Flashback Friday: Hurricane Michelle

Michelle_2001_track

Hurricane Michelle didn’t come too close to the Cayman Islands, but we got big waves. I was living in an apartment about 100 feet from the sea and the waves started coming up to the porch. I was trying to nail some plywood into the concrete to cover my sliding glass door, when a huge wave came up. It was easily neck or head high to me, standing on the porch.. I was kind of in the corner of the porch, and as the wave wrapped around me, I put my back against the wall and tried to dig my fingernails into the concrete and not get swept out to sea. I was moving towards the two foot dropoff at the edge of the porch when the water started going down. My feet hit the floor again and I looked to my right and saw a waist high river of water coming out of my apartment where the sliding glass door was. I saw a cardboard box flow out the river. I was getting ready to grab it when I see the nose of my kayak start to come out the door. (I had put it inside because of the hurricane) My dog Ditto was standing on the kayak. I let the box go and grabbed the kayak instead.

My apartment and everything in it was smashed. The bed was smashed, the bookshelves were smashed to splinters. All my books and my computer was destroyed, as were a lot of my CDs. My tool box had saltwater in it, and I didn’t know it for a few days and the tools were ruined.

The cardboard box that floated away had, among other things, my dive log in it, and it was there I lost track of my number of dives. That logbook was number 19, of my scuba log books I had filled up diving at that time. Anyone who knows me knows I log all my dives, and I always have.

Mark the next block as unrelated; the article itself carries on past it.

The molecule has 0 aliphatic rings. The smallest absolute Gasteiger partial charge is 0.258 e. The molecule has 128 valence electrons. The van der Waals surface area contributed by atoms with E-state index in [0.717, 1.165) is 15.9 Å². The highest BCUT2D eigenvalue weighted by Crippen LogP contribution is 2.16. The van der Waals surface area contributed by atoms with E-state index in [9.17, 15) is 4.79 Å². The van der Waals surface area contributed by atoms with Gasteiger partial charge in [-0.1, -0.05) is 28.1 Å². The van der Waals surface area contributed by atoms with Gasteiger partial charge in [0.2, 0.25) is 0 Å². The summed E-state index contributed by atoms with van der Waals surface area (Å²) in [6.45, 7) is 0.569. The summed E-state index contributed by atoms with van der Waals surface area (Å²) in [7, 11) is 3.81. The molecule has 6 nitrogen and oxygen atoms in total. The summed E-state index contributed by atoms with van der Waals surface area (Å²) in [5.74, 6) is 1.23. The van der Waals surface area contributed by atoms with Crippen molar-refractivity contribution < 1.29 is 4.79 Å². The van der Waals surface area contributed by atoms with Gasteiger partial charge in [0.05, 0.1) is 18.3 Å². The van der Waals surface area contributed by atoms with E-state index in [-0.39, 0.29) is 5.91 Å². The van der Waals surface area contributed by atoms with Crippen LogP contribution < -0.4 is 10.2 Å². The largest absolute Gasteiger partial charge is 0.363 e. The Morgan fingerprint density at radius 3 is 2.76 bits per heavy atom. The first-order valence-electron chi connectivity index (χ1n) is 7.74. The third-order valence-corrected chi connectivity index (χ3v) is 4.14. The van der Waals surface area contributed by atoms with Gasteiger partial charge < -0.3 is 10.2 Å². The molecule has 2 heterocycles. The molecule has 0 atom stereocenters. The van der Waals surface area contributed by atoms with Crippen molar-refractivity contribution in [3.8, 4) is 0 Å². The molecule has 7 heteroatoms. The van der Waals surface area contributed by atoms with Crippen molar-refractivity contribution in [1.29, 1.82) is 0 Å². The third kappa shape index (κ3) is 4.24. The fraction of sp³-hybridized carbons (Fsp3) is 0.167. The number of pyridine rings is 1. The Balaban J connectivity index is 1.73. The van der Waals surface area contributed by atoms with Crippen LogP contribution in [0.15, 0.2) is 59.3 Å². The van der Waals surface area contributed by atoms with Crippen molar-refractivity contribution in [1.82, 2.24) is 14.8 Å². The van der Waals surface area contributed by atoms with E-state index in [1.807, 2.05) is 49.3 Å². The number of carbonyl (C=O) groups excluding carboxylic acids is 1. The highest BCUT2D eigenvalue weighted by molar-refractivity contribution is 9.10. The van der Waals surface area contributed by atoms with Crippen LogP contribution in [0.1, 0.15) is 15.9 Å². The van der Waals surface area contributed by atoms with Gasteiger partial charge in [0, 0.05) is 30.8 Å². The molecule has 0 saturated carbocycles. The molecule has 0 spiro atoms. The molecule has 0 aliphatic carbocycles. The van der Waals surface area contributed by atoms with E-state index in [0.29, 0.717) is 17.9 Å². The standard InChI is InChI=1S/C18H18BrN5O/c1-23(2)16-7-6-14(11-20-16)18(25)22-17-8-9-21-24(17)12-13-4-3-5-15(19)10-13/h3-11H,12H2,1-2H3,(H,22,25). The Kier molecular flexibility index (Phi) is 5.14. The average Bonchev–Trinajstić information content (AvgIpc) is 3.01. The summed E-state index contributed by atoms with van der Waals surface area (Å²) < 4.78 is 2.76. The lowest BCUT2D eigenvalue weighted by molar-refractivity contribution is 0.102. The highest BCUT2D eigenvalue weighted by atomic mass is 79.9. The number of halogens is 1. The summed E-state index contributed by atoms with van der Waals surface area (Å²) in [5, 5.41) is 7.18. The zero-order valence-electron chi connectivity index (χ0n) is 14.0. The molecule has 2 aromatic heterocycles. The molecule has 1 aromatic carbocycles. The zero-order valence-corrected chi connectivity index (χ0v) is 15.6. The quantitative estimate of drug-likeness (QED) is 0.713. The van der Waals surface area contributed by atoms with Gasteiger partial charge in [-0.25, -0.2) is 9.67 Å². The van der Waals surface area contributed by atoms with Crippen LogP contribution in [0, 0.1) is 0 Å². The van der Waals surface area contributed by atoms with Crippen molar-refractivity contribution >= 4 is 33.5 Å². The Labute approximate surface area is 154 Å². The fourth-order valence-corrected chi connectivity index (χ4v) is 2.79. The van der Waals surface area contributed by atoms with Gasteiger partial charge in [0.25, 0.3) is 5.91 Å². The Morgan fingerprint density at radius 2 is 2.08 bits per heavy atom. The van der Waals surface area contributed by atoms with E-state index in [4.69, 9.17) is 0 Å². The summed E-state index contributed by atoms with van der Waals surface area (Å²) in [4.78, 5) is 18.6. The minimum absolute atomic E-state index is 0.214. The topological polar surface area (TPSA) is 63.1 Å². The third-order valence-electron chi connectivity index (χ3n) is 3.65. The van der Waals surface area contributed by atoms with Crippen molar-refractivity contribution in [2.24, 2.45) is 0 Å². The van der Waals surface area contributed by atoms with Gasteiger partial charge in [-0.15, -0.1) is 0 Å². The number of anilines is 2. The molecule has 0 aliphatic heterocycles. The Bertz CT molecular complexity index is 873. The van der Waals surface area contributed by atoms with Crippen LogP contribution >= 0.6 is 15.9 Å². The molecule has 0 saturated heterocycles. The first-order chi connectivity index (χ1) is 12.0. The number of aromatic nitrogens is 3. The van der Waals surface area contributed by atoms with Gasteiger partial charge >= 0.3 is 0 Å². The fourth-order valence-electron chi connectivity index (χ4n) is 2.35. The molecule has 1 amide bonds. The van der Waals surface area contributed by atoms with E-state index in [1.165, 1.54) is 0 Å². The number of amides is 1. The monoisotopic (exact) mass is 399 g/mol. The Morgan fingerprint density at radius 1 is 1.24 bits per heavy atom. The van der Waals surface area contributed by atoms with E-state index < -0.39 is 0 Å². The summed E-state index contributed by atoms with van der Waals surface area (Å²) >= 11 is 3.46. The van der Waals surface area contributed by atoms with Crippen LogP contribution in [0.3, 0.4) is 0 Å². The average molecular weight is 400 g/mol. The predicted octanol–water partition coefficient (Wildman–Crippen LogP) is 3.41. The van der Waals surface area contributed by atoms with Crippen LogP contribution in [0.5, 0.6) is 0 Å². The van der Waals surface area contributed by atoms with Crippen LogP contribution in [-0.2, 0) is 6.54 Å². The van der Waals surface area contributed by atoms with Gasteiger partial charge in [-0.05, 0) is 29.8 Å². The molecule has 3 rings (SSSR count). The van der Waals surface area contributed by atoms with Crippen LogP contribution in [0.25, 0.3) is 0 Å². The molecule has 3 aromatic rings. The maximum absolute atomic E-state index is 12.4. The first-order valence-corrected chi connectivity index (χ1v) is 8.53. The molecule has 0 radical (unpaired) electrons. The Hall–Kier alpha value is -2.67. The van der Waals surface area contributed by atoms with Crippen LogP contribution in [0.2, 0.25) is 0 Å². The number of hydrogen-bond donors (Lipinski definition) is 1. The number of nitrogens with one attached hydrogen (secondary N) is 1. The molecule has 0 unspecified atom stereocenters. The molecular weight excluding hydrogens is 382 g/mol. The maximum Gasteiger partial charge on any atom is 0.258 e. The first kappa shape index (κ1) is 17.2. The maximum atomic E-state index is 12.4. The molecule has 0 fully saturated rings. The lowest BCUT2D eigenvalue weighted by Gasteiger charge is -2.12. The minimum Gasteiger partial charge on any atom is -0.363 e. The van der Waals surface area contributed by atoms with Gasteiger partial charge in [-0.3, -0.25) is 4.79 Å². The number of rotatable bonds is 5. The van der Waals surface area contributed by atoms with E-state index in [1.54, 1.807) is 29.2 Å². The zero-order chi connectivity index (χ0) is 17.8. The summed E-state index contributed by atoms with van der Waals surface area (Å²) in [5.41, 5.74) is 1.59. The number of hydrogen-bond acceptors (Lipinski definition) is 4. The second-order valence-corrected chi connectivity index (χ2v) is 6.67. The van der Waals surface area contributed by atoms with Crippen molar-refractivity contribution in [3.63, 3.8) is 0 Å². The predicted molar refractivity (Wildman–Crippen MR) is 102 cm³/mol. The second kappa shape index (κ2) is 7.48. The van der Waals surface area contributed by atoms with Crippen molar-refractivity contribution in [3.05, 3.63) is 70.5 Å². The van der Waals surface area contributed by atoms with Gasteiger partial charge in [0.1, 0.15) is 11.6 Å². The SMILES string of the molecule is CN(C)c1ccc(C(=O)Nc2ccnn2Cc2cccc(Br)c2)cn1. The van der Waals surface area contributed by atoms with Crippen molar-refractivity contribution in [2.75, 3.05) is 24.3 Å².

In the apartment, you could see how the wave¬† came in at an angle, bounced off the wall, hit the kitchen, lifted the refrigerator. (I found my underwater camera UNDER the fridge). Then it went in the bathroom and you could see like a whirlpool pattern in the wreckage. The glass dinner table was in a million pieces and the wave busted the window unit air conditioner out if it’s hole in the concrete wall. All the windows were broken and the window frames were ripped out of the concrete. There was glass everywhere, and if it had happened at night when I was asleep, I probably would not have survived.

It washed the tiles off the floor.

Hurricane Michelle is the hurricane that broke open the Turtle Farm. Before the big wave, all my neighbors and I were picking up turtles and putting them in the bathtubs. It was a nice, sunny day. Huge giant sea turtles were crashing ashore in the waves, breaking their shells. These big ones were so big that only one would fit in the bed of a full sized pick up truck.

I had insurance, but got ripped off bad. For Hurricane Ivan, I had much less damage but I was ready for the insurance sucker punch to the stomach and I didn’t get cheated, like everyone else did. (All the insurance companies blatantly ripped everyone off and then changed their names after Ivan)

I was the only one who stayed in the apartments. But things kept getting worse. The landlord was fixing all the apartments except mine. There was no tile on my floor, just black glue. Ditto was getting sick, and slowly getting covered in glue.